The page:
One of the most challenging patients was a male after six ventricular tachycardia (VT) ablations. After these unsuccessful attempts using the classic approach performed at four different expert centers, the decision was made that the patient would ultimately live with his recurrent VT or should be scheduled for heart transplantation. Together with Prof. Piotr Kulakowski in our center in Rzeszów, we’ve performed the 7th procedure, this time using the bipolar technique. The case lasted over five hours and required bipolar applications for a total duration of approximately 30 minutes – it was so difficult to get to the source of the arrhythmia. However, this challenging case was ultimately successful (13). Until this day, nearly five years after the procedure, the patient has no VT recurrence and remains symptom-free. Similar results are frequently observed in other patients treated with this method.
Bipolar ablation is a technique attracting increasing interest from clinicians and researchers. The 2019 expert consensus on ablation of ventricular arrhythmias includes a paragraph dedicated to bipolar ablation, highlighting some limitations of the procedure (14). There are regular publications, usually single-center or consisting of a relatively small group of patients from several centers, describing the effects of this therapy. We are currently waiting impatiently for the results of prospective studies. We are also aware of certain limitations and difficulties. The group of patients who may benefit most from bipolar ablation is a relatively challenging group in the view of clinical trials – these patients frequently underwent long-term antiarrhythmic drug treatment and many extensive ablations as well.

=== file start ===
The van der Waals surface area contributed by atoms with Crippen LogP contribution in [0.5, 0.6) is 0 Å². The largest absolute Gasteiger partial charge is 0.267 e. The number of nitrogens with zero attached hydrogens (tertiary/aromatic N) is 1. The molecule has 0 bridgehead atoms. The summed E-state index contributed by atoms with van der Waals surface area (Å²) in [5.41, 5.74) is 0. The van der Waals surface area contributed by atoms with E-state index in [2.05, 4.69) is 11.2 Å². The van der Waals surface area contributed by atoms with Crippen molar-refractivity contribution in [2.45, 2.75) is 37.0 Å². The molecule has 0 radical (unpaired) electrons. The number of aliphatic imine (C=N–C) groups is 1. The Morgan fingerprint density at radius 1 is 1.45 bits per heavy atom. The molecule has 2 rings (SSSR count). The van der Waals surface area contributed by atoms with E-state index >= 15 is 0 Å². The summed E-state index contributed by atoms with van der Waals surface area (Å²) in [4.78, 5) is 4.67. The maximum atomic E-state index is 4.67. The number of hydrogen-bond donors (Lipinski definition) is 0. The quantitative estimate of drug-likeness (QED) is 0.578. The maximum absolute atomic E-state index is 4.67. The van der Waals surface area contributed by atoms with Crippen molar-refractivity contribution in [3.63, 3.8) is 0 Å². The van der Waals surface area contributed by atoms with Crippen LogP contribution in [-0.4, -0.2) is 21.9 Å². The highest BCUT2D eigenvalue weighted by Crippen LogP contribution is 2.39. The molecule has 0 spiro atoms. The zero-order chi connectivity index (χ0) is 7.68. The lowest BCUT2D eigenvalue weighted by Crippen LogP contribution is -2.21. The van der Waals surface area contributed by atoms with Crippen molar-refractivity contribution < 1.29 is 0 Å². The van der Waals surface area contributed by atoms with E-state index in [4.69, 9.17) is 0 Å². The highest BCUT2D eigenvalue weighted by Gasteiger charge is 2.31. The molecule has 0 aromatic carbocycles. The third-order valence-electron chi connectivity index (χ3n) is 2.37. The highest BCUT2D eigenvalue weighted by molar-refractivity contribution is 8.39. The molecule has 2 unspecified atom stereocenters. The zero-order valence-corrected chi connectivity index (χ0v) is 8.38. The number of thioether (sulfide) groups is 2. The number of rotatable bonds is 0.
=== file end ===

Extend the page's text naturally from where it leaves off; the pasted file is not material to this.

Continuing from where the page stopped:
Technical issues are essential aspects of bipolar ablation. Centers often use customized equipment or available off-label connections in order to plug in ablation catheters into a bipolar circuit. The first models of RF generators capable of deriver energy in bipolar fashion have been recently developed. Here in Rzeszow, we’ve constructed a connection device dedicated for bipolar ablation based on my original project. This adapter allows to collect and track substantial information from the catheter plugged into the position of the return electrode connected instead of a dispersive patch, which results in reasonable control of bipolar ablation.
Our adapter enables the delivery of the bipolar ablation as well as temperature measurements from the electrode tip, which allows avoiding overheating and subsequent formation of charring and related complications. Another functionality of the adapter is the ability to transfer signals from the catheter electrodes, which allows 3D reconstruction of the catheter in the electroanatomical mapping system and provides signal recordings obtained directly from the catheter electrodes. The device works with most of the available RF generators and with a spectrum of currently available ablation catheters.